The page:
In case you’ve been living under a rock, as part of a plan to keep the economy running during the COVID-19 pandemic and prevent people from losing their homes, starving, or not having basic necessities, the government has approved $1200 stimulus checks, with some restrictions. Essentially, if you filed a tax return in 2018 and 2019, and earn under $75,000, and were not claimed as a dependent by your parents those two years, then you are eligible to receive this stimulus. You can read more about it here.

Regardless of the schematics of it all, people are debating on how they’re going to spend their stimulus check. Yes, many people are putting it towards bills, but many others will use it to support their local economies,shop small, and plan ahead. 

Here are ten ideas of how to spend your $1200 stimulus check, if you’re receiving one. 

Pay your bills

Obviously, if you are currently unemployed, without an income, or have bills piling up, pay those bills that you must pay with any stimulus money you receive. I know that paying bills aren’t fun, and many companies are waiving late fees, but you don’t want to risk getting your electricity shut off or driving without insurance if you can help it. 

Save it 

Trust me, money burns a hole in my pockets too, but if you know that you need to save this money, then save it. Transfer it to a savings account as soon as you receive it. Don’t look at it. Save it for future expenses, big moves, graduate school, or whatever you might have down the line. 

Pay your student loans

Federal student loans are currently not accruing interest and that will continue for several months, so any money you pay on your student loans will go directly towards paying down your principal. That makes now an excellent time to pay off your loans if you can.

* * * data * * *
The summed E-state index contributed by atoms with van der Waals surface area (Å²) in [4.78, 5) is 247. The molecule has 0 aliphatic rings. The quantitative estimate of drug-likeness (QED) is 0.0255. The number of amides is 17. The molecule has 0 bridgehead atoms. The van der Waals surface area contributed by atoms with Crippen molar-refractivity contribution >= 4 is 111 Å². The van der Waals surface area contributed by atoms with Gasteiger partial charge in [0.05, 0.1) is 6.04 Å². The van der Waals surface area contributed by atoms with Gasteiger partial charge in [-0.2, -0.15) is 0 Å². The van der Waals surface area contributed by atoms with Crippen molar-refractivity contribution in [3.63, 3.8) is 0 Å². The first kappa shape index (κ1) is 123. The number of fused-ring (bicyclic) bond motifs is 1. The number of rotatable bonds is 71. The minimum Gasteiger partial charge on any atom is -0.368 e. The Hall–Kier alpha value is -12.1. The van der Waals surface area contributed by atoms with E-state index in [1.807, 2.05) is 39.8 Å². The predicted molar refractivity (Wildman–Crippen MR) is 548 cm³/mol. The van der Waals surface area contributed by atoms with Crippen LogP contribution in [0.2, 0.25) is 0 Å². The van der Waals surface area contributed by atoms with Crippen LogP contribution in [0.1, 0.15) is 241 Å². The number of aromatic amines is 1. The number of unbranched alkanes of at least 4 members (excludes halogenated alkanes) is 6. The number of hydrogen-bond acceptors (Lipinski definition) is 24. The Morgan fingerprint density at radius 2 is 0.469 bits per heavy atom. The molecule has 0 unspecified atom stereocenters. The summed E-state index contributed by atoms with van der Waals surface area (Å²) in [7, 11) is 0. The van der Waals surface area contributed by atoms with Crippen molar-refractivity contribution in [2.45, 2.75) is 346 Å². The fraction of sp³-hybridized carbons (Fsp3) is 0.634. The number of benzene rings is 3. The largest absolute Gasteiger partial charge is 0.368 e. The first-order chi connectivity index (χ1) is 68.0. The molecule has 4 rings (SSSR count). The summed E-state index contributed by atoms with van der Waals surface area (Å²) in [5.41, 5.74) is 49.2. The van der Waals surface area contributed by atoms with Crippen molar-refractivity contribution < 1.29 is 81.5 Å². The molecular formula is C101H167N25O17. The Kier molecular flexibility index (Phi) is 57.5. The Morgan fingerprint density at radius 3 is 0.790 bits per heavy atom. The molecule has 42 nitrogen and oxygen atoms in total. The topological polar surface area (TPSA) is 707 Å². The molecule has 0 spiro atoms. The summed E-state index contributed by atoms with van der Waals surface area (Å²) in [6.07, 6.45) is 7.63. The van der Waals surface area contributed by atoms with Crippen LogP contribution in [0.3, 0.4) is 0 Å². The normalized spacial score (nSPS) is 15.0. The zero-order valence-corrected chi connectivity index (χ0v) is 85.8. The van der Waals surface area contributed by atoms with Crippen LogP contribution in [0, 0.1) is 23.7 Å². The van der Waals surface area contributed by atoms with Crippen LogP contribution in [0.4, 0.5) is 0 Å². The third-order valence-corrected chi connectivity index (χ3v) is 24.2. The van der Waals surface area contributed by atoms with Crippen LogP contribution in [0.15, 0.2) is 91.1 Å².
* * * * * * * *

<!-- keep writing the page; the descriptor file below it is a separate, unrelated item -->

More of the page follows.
Order takeout from local restaurants

Obviously, I’m not recommending that you order over a thousand dollars worth of sushi, but consider using some of your stimulus to support local restaurants who are doing take-out or delivery. They’re likely struggling right now, and consider it a treat to yourself for surviving another stressful week, completing a big project or simply getting out of bed at a reasonable time. 

Purchase a year-long subscription you’ve always wanted

Have you always wanted to subscribe to, or continue your subscription to a book box? Or a clothes box? Or a yoga membership? Consider supporting those often small businesses (and treating yourself) by outright buying a year-long subscription with your stimulus check. You’ll likely save by buying a year out, and you’ll give a boost to these small businesses by supporting them. 

Invest in a hobby you’ve always wanted to pursue

Have you always wanted to take up knitting, or scrap-booking, or 3D printing? Consider using your stimulus check to invest in starting this hobby, buying supplies, purchasing books about it, and giving yourself the time to build your interests. 

Enroll in online professional development opportunities

The career fields are all in a lot of turmoil right now, and if you’re like me and have a lot more time on your hands,  you might be thinking about ways you can ensure a successful career going forward. Of course, many great professional development opportunities are completely free, but others come with a fee. Whether it’s an online class, a webinar series, or something else, consider using your stimulus check to fund your future in this way. 

Buy new bedding

Have you been locked in your house for weeks and are growing kind of tired of what’s in the house? Consider rewarding yourself for staying home by purchasing new bedding to spice up the space you can’t escape. Bonus points if you’re able to buy it from a small business! 

New tires for your car

Have you been putting off new tires for a while? Why not use your stimulus check to ensure you’ll be driving safely for years to come? It’s not a sexy purchase, I know, but it can be an expense that sucks to come unexpectedly. 

Donate it to worthy causes

If you’re in a position to give, I highly recommend. Give local. Support food banks and charitable organizations that are helping people you know and love. Support the theatre you love to attend or the small studio you’ve always admired. Donate to people making masks for donation, or people trying to keep their small business open. You know your interests best, but if you’re able,  I highly recommend putting some of your stimulus check where your heart is. 

Aryssa D
FFL Cabinet Member